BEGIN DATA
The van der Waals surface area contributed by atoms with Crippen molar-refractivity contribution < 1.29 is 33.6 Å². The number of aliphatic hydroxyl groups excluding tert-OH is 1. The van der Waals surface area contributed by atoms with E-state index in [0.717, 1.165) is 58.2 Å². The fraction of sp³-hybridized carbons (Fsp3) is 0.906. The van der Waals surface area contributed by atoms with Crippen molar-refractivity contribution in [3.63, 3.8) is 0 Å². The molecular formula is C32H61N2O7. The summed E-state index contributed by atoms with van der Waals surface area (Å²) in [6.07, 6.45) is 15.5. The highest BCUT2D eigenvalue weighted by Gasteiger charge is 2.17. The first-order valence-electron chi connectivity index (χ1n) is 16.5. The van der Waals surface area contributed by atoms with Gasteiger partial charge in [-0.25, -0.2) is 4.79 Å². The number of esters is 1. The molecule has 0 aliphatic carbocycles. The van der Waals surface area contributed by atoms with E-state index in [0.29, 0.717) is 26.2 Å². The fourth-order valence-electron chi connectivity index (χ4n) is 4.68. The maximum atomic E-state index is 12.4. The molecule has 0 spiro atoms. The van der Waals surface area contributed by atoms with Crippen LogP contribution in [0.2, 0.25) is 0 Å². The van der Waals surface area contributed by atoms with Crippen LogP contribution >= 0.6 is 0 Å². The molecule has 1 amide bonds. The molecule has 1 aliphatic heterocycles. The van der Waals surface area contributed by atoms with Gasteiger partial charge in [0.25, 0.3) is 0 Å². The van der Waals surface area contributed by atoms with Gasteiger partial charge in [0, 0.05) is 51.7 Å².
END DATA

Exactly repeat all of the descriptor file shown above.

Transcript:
The van der Waals surface area contributed by atoms with Crippen molar-refractivity contribution < 1.29 is 33.6 Å². The number of aliphatic hydroxyl groups excluding tert-OH is 1. The van der Waals surface area contributed by atoms with E-state index in [0.717, 1.165) is 58.2 Å². The fraction of sp³-hybridized carbons (Fsp3) is 0.906. The van der Waals surface area contributed by atoms with Crippen molar-refractivity contribution in [3.63, 3.8) is 0 Å². The molecular formula is C32H61N2O7. The summed E-state index contributed by atoms with van der Waals surface area (Å²) in [6.07, 6.45) is 15.5. The highest BCUT2D eigenvalue weighted by Gasteiger charge is 2.17. The first-order valence-electron chi connectivity index (χ1n) is 16.5. The van der Waals surface area contributed by atoms with Gasteiger partial charge in [-0.25, -0.2) is 4.79 Å². The number of esters is 1. The molecule has 0 aliphatic carbocycles. The van der Waals surface area contributed by atoms with E-state index in [0.29, 0.717) is 26.2 Å². The fourth-order valence-electron chi connectivity index (χ4n) is 4.68. The maximum atomic E-state index is 12.4. The molecule has 0 spiro atoms. The van der Waals surface area contributed by atoms with Crippen LogP contribution in [0.2, 0.25) is 0 Å². The van der Waals surface area contributed by atoms with Crippen LogP contribution >= 0.6 is 0 Å². The molecule has 1 amide bonds. The molecule has 1 aliphatic heterocycles. The van der Waals surface area contributed by atoms with Gasteiger partial charge in [0.25, 0.3) is 0 Å². The van der Waals surface area contributed by atoms with Gasteiger partial charge in [0, 0.05) is 51.7 Å².